The power balance has shifted between employers and employees as a more digitally talented workforce feels more empowered to take control of how, where and when they work. Business and HR leaders need to acknowledge these trends and change their approach to technology and people if they’re to succeed in attracting and fulfilling the best talent in the country.
Achieving this means a fresh look at technology, not just on the tools that are leveraged, but how to build them into an organisation and create a workforce built upon digital muscle.
Tech works for us, not the other way around.
To date, most digital transformation has centred around the idea that people should change the way they operate to align themselves to the technology in which business and technology leaders have decided to invest.
The sentiment is usually well-intentioned – many technology projects are deployed to make staff more productive, reduce time spent on more tedious tasks, and improve their overall workforce experience. But how many leaders take the time to make sure that’s how it’s understood at the coal face? The answer is very few from my experience.
The simple fact is, that we’re creatures of habit and we struggle with change. There are many reasons why people don’t quickly adapt to new things: comfort with the old ways, presumption that there will be difficult teething issues that will make the change difficult, fear, or concern it will lead to a clash between the coal face and leadership. What does this innovation mean for my role? Is this the first step in a machine or an application taking over my role?
Reports and headlines are full of ‘AI will steal your job’ sentiment – some of which is justified, and some just fearmongering. In any case, it’s created a very justifiable fear among the workforce around new technology being a steppingstone towards their irrelevance.
Trust and transparency are key
The tension between people and AI highlights the importance of trust and transparency for a modern digital workforce.
AI is going to play a bigger role in the workforce, and it will see many roles disappear from the workforce. But it will also create new and enhance existing roles. The Indian Government expects AI to create 20 million jobs between now and 2025. Globally, the World Economic Forum estimates AI will create 97 million new jobs by 2025 while displacing 85 million. It’s a net positive, but there’s work to be done for more people to feel that.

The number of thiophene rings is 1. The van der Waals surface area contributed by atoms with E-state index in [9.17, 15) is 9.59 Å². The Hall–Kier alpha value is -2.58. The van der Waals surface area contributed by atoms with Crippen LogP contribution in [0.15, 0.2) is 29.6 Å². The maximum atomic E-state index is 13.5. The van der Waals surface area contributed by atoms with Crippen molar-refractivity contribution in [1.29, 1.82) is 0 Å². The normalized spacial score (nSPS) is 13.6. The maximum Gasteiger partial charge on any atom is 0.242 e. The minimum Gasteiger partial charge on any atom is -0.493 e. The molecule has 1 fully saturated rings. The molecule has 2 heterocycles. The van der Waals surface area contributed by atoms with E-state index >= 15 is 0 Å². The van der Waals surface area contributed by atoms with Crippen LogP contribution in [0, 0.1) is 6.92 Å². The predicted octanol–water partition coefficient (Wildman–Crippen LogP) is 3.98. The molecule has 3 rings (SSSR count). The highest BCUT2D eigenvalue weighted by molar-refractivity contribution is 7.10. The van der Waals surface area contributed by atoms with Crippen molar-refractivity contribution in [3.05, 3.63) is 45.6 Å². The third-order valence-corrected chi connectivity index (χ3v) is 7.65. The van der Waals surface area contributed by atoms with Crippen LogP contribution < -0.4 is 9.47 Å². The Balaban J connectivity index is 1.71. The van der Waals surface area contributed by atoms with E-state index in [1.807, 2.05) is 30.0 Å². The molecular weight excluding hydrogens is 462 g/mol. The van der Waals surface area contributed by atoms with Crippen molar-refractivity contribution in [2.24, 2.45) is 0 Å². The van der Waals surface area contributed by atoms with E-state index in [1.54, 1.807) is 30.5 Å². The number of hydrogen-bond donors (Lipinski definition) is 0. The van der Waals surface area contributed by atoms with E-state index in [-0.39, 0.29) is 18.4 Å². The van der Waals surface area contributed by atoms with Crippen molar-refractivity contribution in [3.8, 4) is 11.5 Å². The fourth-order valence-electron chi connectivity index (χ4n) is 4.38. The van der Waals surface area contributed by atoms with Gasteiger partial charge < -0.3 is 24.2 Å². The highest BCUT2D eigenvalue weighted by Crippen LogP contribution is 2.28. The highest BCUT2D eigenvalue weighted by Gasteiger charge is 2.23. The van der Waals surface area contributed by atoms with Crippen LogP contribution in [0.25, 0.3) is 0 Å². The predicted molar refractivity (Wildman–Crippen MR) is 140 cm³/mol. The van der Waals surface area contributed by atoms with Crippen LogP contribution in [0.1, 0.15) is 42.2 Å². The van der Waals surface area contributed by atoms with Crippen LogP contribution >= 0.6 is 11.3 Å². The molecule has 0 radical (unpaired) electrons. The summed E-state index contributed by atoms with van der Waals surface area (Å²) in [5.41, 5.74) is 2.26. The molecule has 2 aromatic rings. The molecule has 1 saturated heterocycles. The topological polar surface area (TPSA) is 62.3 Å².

Organisations need to be willing to acknowledge the reality of AI’s impact on the workforce and take steps to ensure staff are informed, involved, and retrained so that it becomes a positive force in their career.
This mindset shift allows us to take a step back and remember what technology is: a tool. It’s not something we have to align to, it’s a tool to work hand in hand with us to make our lives easier.
Even when not related to the AI conversation, communication is often poor when it comes to people-focused digital transformation projects. While these projects are designed for entire workforces, the transaction usually only happens between knowledge workers and the operational coal face is out of the loop, no doubt adding to any concerns or fears they might already have.
So, organisational and HR leaders need to open up these lines of communication, which should be a key aim of technology deployments in the first place. Given the workforce in India are already adept at digital readiness, this approach is even more likely to be welcomed and succeed here than in other parts of the world.
Creating the ‘Digital Muscle’
This fresh approach, which I firmly believe is necessary for businesses in India to succeed and make the most of the opportunities an enhanced digital economy will provide, doesn’t just allay fears, it dramatically increases the value of a digital workforce.
The coal face is no longer ignored, it’s empowered – taking an active human-centred role in what technology is used and how. It’s aware of and communicating with senior leadership to evaluate, measure, and succeed. It converts digital transformation from a series of ongoing engagements to building ongoing skills and outcomes with digital muscle developing and powering the organisation, and its people and satisfying the needs of everyone in it.
There are ways to measure this too – a framework of steps to follow under the pillars of human capital management (HCM), workforce management (WFM) and payroll. I’ve worked closely with leading experts in the field of people management to test this and these are the criteria we’ve developed supported by our Maximum People Value framework:
Figure 1: The Digital Workforce 2nd Edition
Leaders who take time to understand this, who are willing to align, prepare, track, implement and measure the success of their digital workforce, will ultimately win the war on talent, create the most diverse and inclusive teams, build trust through transparency, and align the coal face to senior leadership to deliver both personal and business value for all stakeholders.